Can Thyroid Dysfunction Cause A Double Chin?

Thyroid problems are considerably common, with a prevalence of around 18 cases per 1,000 people. As the thyroid is responsible for many processes in your body, it can have wide-ranging effects when it’s not working properly.¹

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What is the thyroid?

The thyroid is a gland found in your neck. As an endocrine gland, it’s responsible for producing and releasing hormones into the blood. Thyroid hormones are mainly responsible for controlling your body’s metabolism, which turns food into energy. Your body uses this energy to keep your systems working effectively. 

What are the common thyroid issues?

Hashimoto’s thyroiditis

Hashimoto’s thyroiditis is an autoimmune condition in which your body’s immune system attacks its cells, targeting the thyroid. This leads to cell damage and death, causing your thyroid to produce insufficient hormones. It’s more common in women, and doctors usually diagnose it around 30–50 years old. 

Graves’ disease

Like Hashimoto’s thyroiditis, Graves’ disease is also an autoimmune condition. The body attacks the thyroid-stimulating hormone receptor, resulting in excessive thyroid activity. Again, it’s more common in women, generally presenting around 20–50 years old.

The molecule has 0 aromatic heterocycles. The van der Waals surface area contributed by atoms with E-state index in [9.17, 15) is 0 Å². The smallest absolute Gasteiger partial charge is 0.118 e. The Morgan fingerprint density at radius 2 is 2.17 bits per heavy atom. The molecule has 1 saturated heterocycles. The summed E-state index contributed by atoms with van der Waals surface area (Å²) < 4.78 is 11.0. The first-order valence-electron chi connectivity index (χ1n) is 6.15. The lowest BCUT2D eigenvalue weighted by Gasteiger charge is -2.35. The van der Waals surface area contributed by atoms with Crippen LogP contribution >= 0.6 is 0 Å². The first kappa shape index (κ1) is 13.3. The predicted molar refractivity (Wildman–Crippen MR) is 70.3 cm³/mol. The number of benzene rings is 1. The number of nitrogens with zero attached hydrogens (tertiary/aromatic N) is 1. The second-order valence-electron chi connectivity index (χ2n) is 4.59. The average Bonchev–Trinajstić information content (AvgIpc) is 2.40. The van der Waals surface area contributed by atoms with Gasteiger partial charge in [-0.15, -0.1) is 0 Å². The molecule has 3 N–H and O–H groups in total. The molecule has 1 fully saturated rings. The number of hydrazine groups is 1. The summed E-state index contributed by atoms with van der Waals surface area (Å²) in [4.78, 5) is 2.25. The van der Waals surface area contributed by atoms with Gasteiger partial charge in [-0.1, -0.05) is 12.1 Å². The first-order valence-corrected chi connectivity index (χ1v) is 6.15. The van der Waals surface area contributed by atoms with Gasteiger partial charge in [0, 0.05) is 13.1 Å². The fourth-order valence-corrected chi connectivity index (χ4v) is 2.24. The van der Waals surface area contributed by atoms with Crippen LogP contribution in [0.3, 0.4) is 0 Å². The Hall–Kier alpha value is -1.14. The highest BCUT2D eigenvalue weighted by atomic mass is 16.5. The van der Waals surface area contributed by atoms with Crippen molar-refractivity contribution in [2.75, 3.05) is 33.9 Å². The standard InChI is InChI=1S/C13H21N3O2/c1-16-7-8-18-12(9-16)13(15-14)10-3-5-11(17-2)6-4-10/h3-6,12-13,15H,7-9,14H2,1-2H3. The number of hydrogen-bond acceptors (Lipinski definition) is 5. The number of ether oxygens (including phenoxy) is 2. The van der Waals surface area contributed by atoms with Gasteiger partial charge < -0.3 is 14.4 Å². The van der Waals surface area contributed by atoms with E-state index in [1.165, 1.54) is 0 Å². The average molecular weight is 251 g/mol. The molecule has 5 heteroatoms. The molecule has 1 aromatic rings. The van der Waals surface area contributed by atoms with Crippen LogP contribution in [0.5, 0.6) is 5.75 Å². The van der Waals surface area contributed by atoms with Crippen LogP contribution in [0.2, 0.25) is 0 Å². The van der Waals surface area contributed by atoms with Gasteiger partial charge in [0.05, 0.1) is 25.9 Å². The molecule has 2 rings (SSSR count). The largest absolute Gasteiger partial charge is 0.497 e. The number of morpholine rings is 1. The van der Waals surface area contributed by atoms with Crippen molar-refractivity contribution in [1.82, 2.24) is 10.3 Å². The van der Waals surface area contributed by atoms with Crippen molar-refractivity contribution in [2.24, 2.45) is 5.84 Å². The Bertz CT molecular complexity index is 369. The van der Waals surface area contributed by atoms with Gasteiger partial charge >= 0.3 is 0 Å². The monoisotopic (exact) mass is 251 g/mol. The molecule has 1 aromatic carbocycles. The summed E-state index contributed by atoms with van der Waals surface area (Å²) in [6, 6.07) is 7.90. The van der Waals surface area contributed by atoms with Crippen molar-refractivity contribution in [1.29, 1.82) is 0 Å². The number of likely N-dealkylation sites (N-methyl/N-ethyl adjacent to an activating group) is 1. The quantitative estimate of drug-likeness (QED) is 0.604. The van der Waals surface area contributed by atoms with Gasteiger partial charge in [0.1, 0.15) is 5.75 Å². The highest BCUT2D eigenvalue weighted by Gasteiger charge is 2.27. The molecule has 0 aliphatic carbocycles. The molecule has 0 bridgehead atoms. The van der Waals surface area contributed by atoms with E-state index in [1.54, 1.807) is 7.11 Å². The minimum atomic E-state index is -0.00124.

Thyroid nodules

Thyroid nodules are solid or fluid-filled lumps that form in your thyroid and are relatively common. They occur more in women, and around 90% of cases aren’t harmful and don’t require further treatment.²

What is thyroid goiter?

Enlargement of the thyroid is generally referred to as a goiter. It has different causes and outcomes, resulting in either hypothyroidism or hyperthyroidism. An iodine deficiency is the most common cause. 

What are the main signs and symptoms of thyroid issues?

Symptoms of thyroid goiters

Since thyroid goiters can occur in hypothyroidism and hyperthyroidism, it’s possible to experience a wide range of symptoms. Some to look out for include: 

  • Choking

  • Coughing

  • Shortness of breath

Hypothyroidism symptoms:

  • Fatigue

  • Lethargy 

  • Cold intolerance

  • Weight gain

Hyperthyroidism symptoms: 

  • Weight loss

  • Tremors 

  • Anxiety

  • Fatigue

  • Heat intolerance

What are the potential causes of thyroid goiter?

Common causes of goiter include autoimmune disease, iodine deficiency, and various thyroid inflammatory disorders.

What are the possible causes of a double chin?

A double chin is relatively common, appearing as a layer of fat below the chin. It can affect men and women of all ages. Generally, it’s nothing to worry about; however, some people worry about how their double chin impacts their appearance. In this case, it may be helpful to identify what’s causing your double chin and if you can take any preventative measures. 

Weight gain

Generally, a double chin is a consequence of being overweight. A high-calorie diet may cause a double chin if you have gained weight. As your body distributes excess fat, some may accumulate around the face and chin.